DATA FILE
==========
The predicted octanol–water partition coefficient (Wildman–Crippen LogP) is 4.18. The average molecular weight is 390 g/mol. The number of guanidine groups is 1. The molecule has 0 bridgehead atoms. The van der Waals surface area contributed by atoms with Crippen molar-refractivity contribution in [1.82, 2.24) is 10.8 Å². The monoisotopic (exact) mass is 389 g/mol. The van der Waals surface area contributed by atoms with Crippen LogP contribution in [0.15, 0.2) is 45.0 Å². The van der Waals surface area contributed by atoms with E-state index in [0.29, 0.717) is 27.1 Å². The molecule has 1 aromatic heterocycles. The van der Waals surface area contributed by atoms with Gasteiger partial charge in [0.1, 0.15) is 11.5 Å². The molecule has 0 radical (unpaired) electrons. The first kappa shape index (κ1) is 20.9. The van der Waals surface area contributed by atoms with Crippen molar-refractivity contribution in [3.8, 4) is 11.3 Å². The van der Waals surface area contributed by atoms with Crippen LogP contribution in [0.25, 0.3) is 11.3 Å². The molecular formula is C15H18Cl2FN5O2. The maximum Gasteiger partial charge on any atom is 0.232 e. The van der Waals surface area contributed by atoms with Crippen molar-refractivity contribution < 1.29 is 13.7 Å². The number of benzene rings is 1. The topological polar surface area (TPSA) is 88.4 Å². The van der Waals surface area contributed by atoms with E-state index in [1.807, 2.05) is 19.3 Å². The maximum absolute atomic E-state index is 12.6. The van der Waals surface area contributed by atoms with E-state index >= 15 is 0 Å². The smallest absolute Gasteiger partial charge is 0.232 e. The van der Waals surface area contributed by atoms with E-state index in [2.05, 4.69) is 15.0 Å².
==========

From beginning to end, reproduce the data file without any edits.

The predicted octanol–water partition coefficient (Wildman–Crippen LogP) is 4.18. The average molecular weight is 390 g/mol. The number of guanidine groups is 1. The molecule has 0 bridgehead atoms. The van der Waals surface area contributed by atoms with Crippen molar-refractivity contribution in [1.82, 2.24) is 10.8 Å². The monoisotopic (exact) mass is 389 g/mol. The van der Waals surface area contributed by atoms with Crippen LogP contribution in [0.15, 0.2) is 45.0 Å². The van der Waals surface area contributed by atoms with E-state index in [0.29, 0.717) is 27.1 Å². The molecule has 1 aromatic heterocycles. The van der Waals surface area contributed by atoms with Gasteiger partial charge in [0.1, 0.15) is 11.5 Å². The molecule has 0 radical (unpaired) electrons. The first kappa shape index (κ1) is 20.9. The van der Waals surface area contributed by atoms with Crippen molar-refractivity contribution in [3.8, 4) is 11.3 Å². The van der Waals surface area contributed by atoms with Crippen LogP contribution in [0.25, 0.3) is 11.3 Å². The molecular formula is C15H18Cl2FN5O2. The maximum Gasteiger partial charge on any atom is 0.232 e. The van der Waals surface area contributed by atoms with Crippen molar-refractivity contribution < 1.29 is 13.7 Å². The number of benzene rings is 1. The topological polar surface area (TPSA) is 88.4 Å². The van der Waals surface area contributed by atoms with E-state index in [1.807, 2.05) is 19.3 Å². The maximum absolute atomic E-state index is 12.6. The van der Waals surface area contributed by atoms with E-state index >= 15 is 0 Å². The smallest absolute Gasteiger partial charge is 0.232 e. The van der Waals surface area contributed by atoms with E-state index in [2.05, 4.69) is 15.0 Å².